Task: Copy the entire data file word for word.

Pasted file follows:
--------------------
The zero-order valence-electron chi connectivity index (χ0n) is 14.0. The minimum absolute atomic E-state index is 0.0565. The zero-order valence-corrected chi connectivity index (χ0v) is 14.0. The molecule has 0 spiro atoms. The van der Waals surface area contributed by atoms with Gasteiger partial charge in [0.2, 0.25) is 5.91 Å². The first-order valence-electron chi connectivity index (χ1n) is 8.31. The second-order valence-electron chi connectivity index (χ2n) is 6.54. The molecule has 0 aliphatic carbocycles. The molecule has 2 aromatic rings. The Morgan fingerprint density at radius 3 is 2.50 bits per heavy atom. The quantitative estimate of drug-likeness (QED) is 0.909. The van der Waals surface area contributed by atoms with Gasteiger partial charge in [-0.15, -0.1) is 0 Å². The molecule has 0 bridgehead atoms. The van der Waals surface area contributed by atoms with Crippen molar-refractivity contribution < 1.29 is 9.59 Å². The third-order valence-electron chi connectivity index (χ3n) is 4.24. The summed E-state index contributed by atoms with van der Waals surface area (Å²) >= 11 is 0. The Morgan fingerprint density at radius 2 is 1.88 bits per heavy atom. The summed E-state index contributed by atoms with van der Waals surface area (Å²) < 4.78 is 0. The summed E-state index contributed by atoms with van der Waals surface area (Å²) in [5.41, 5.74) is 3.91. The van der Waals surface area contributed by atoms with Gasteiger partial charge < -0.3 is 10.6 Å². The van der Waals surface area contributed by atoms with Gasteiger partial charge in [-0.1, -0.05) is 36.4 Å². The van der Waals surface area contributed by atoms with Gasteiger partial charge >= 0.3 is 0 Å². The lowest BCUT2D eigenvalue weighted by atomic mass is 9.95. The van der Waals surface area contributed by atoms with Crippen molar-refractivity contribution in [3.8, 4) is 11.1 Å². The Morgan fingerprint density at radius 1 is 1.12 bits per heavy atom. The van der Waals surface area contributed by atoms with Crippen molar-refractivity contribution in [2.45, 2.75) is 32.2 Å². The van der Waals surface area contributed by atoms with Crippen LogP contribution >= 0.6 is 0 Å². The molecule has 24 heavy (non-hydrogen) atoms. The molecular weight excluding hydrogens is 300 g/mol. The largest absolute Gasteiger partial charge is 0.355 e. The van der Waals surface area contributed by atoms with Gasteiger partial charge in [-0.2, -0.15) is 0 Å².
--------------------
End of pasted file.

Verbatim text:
The zero-order valence-electron chi connectivity index (χ0n) is 14.0. The minimum absolute atomic E-state index is 0.0565. The zero-order valence-corrected chi connectivity index (χ0v) is 14.0. The molecule has 0 spiro atoms. The van der Waals surface area contributed by atoms with Gasteiger partial charge in [0.2, 0.25) is 5.91 Å². The first-order valence-electron chi connectivity index (χ1n) is 8.31. The second-order valence-electron chi connectivity index (χ2n) is 6.54. The molecule has 0 aliphatic carbocycles. The molecule has 2 aromatic rings. The Morgan fingerprint density at radius 3 is 2.50 bits per heavy atom. The quantitative estimate of drug-likeness (QED) is 0.909. The van der Waals surface area contributed by atoms with Gasteiger partial charge in [-0.15, -0.1) is 0 Å². The molecule has 0 bridgehead atoms. The van der Waals surface area contributed by atoms with Crippen molar-refractivity contribution < 1.29 is 9.59 Å². The third-order valence-electron chi connectivity index (χ3n) is 4.24. The summed E-state index contributed by atoms with van der Waals surface area (Å²) >= 11 is 0. The Morgan fingerprint density at radius 2 is 1.88 bits per heavy atom. The summed E-state index contributed by atoms with van der Waals surface area (Å²) < 4.78 is 0. The summed E-state index contributed by atoms with van der Waals surface area (Å²) in [5.41, 5.74) is 3.91. The van der Waals surface area contributed by atoms with Gasteiger partial charge < -0.3 is 10.6 Å². The van der Waals surface area contributed by atoms with Gasteiger partial charge in [-0.1, -0.05) is 36.4 Å². The van der Waals surface area contributed by atoms with Gasteiger partial charge >= 0.3 is 0 Å². The lowest BCUT2D eigenvalue weighted by atomic mass is 9.95. The van der Waals surface area contributed by atoms with Crippen molar-refractivity contribution in [3.8, 4) is 11.1 Å². The Morgan fingerprint density at radius 1 is 1.12 bits per heavy atom. The van der Waals surface area contributed by atoms with Crippen molar-refractivity contribution in [2.45, 2.75) is 32.2 Å². The van der Waals surface area contributed by atoms with Crippen LogP contribution >= 0.6 is 0 Å². The molecule has 24 heavy (non-hydrogen) atoms. The molecular weight excluding hydrogens is 300 g/mol. The largest absolute Gasteiger partial charge is 0.355 e. The van der Waals surface area contributed by atoms with Gasteiger partial charge in [-0.2, -0.15) is 0 Å².